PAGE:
HIV spreading like wildfire in Pakistan

HIV is spreading like wildfire in Pakistan, while according to media reports, the Islamic republic has an estimated 210,000 people living with the human immunodeficiency virus (HIV) of which 43 percent or 90,000 are in Sindh province. Most alarming fact is – a large portion of the HIV positive patients in Pakistan are children under the age of 10.

In Pakistan, HIV numbers have long been trending in the wrong direction. The 2021 data indicate that only 21 percent of those infected with HIV in Pakistan are aware of their status.

According to UNAIDS, there are an estimated 210,000 HIV-positive people in Pakistan, and only 12 percent of them receive treatment. As a result, there has been a 385 percent increase in HIV-related deaths in Pakistan since 2010. Sub-Saharan Africa, in contrast, has had a 45 percent decline over that same period. Pakistan has one of the fastest-rising rates of infection in Asia and the Pacific.

One of the key reasons behind resurgence of HIV in Pakistan even as it has declined elsewhere in the world is, Pakistan government’s lack of interest in the health sector. According to the World Bank, just over 3 percent of the country’s gross domestic product goes toward health, one of the lowest such allocations in the world; its neighbor Afghanistan devotes nearly 10 percent.

Per person, less than US$45 is spent on health care annually in Pakistan, which relies heavily on foreign aid; in the United States, which has the highest per capita health care expenditures in the world, the amount is around US$10,600. Life expectancy for the average Pakistani is 67 years, more than a decade shorter than it is for Americans.

Pakistan, one of two countries that has not eradicated polio, also currently bears some of the heaviest burden from tuberculosis, at least in part because being HIV-positive increases the risk, by roughly 20-fold, of developing the disease.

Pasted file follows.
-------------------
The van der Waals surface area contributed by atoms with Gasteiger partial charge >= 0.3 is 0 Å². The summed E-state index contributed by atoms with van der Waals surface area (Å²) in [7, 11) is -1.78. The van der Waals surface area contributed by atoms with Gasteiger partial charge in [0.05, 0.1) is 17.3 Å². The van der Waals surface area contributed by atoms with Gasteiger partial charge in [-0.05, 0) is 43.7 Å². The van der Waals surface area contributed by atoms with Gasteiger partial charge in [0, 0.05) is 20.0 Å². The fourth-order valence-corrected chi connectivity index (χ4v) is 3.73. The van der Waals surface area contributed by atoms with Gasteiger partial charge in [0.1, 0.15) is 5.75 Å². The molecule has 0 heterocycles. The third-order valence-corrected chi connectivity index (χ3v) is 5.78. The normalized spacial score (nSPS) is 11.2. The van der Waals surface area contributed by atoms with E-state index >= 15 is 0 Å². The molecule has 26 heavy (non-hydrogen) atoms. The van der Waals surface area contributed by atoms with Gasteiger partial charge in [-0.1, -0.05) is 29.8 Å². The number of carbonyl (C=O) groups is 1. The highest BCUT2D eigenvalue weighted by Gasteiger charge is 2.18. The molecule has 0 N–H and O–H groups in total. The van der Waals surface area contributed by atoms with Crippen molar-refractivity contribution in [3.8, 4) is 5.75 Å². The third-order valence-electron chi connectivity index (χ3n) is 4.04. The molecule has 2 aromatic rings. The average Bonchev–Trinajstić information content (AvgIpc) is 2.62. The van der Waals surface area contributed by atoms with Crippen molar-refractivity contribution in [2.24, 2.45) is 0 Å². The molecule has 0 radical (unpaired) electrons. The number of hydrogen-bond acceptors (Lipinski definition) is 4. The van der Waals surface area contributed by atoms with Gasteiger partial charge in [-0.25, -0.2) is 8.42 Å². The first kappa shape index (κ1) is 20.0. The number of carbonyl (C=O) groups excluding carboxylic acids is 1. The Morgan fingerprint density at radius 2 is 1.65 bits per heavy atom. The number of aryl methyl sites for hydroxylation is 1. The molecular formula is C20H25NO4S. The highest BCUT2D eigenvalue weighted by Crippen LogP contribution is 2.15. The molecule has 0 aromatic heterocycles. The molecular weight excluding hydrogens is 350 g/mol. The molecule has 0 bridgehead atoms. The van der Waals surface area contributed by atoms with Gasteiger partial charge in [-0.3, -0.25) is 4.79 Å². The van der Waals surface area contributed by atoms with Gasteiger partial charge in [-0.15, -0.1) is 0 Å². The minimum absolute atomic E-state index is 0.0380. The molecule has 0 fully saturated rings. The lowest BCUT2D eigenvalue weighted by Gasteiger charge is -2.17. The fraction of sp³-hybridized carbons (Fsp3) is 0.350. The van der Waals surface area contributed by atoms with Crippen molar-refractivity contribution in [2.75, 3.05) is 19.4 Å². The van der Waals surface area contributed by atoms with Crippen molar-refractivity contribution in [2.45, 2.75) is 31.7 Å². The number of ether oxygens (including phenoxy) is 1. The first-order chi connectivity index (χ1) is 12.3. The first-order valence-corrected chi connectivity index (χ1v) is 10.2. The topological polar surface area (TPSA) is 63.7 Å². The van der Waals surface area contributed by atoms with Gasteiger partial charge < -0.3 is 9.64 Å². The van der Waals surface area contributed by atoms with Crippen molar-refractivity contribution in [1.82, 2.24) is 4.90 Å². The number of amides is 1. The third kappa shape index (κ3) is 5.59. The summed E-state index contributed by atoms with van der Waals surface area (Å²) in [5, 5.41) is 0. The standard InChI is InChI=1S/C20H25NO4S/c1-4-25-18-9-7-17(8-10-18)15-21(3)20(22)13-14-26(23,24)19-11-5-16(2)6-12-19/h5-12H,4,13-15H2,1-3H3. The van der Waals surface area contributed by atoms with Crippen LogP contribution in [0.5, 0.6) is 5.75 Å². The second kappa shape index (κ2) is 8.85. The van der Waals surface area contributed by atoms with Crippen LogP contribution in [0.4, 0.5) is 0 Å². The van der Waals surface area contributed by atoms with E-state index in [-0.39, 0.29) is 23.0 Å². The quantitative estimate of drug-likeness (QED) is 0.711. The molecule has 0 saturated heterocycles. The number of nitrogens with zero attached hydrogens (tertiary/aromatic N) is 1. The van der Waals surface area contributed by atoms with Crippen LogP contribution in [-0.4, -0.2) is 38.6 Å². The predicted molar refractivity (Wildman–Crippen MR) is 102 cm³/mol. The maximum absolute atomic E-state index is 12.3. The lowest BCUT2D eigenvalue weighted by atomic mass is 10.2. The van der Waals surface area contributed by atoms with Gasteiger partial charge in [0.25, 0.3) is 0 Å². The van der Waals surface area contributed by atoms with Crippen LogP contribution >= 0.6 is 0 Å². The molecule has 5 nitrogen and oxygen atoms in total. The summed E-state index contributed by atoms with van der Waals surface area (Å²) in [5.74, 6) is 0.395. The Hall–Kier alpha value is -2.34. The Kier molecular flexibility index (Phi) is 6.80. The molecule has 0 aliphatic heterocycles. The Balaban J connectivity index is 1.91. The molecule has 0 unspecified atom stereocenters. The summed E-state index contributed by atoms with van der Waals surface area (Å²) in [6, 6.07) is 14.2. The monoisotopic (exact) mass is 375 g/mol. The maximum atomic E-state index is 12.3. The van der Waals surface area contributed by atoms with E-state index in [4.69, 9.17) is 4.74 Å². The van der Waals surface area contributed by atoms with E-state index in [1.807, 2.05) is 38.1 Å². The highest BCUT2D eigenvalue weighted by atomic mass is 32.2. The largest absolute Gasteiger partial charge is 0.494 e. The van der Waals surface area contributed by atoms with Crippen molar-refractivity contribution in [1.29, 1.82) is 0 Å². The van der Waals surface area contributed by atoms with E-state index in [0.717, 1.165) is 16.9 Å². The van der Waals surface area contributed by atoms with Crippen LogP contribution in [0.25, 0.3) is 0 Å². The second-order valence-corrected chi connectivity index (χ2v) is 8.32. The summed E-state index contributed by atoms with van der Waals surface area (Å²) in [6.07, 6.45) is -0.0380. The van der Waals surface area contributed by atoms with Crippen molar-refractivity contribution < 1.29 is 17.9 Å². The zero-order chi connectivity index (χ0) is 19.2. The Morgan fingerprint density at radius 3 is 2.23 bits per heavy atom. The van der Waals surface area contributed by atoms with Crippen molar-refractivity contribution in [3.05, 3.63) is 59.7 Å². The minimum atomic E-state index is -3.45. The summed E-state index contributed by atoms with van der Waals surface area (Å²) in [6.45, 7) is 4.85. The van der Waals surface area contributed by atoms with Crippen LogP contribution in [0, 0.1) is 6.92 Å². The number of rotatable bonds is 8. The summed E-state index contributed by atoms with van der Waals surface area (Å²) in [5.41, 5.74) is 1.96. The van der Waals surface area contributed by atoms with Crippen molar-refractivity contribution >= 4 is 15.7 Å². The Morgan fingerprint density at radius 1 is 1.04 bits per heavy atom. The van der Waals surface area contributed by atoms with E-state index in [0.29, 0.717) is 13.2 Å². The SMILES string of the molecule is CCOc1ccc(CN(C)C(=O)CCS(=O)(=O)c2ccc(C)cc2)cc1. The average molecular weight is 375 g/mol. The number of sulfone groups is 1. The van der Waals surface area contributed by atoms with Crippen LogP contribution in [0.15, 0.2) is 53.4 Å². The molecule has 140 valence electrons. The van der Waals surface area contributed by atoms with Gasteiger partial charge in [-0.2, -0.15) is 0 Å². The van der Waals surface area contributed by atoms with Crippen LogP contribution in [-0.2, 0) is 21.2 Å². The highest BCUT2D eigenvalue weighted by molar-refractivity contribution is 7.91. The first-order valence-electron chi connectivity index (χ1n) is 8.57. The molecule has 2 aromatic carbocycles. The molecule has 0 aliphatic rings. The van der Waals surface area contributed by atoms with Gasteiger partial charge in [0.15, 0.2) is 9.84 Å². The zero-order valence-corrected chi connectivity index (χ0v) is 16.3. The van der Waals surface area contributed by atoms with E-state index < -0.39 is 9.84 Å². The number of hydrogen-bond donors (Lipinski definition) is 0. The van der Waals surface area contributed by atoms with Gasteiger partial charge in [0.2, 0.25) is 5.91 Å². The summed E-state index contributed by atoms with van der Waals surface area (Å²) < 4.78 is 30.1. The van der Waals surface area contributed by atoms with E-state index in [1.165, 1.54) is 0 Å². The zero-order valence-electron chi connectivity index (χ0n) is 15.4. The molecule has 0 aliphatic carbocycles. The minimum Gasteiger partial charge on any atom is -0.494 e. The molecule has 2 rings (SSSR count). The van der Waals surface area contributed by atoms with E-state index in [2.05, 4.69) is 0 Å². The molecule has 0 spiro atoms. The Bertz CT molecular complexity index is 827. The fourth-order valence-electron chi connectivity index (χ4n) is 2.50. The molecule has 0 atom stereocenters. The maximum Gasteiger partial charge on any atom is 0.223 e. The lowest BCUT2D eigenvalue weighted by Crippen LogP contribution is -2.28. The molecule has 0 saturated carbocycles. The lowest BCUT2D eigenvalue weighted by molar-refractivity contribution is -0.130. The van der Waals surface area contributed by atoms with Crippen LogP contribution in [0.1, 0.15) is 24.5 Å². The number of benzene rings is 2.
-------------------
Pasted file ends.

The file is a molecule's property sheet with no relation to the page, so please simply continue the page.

Yet many poorer countries manage to have better health outcomes than Pakistan by focusing on primary care and strengthening their public-health capacities. Allocating resources strategically and prioritizing hard-to-reach areas and marginalized groups can help ensure that access to services is not determined by geography or income. Active disease surveillance and prevention can blunt outbreaks, or at least stop health systems from becoming apathetic and dysfunctional when crises surface.

According to health experts, Pakistan may soon witness the massive rise in the number of HIV-positives, while it may ultimately take the shape of a pandemic – much worse than COVID.

Pakistanis carrying HIV to Middle Eastern countries

According to December 2017 statistics, more than 8.74 million Pakistani nationals were working in various countries in the Middle East while the number of Pakistanis in Saudi Arabia alone was 2.60 million. The number of Pakistanis in the Middle Eastern nations now would be more than 10 million. Hundreds and thousands of Pakistani females are working as domestic help in the Middle Eastern nations, where almost four percent of these workers are HIV-Positive. As these female workers may indulge into sexual activities in those countries, where in most cases, condoms are not used, these Pakistani female workers can play the role of HIV spreader in the societies, which can ultimately become a serious health hazard to the respective nations.

It may be mentioned here that, although the Gulf Cooperation Council (GCC) countries have mandatory provision for the foreign workers to undergo proper diagnosis and obtain health certificates, in the case of Pakistan, almost 90 percent of these workers succeed in managing health clearance certificates by bribing authorities in the diagnostic centers.

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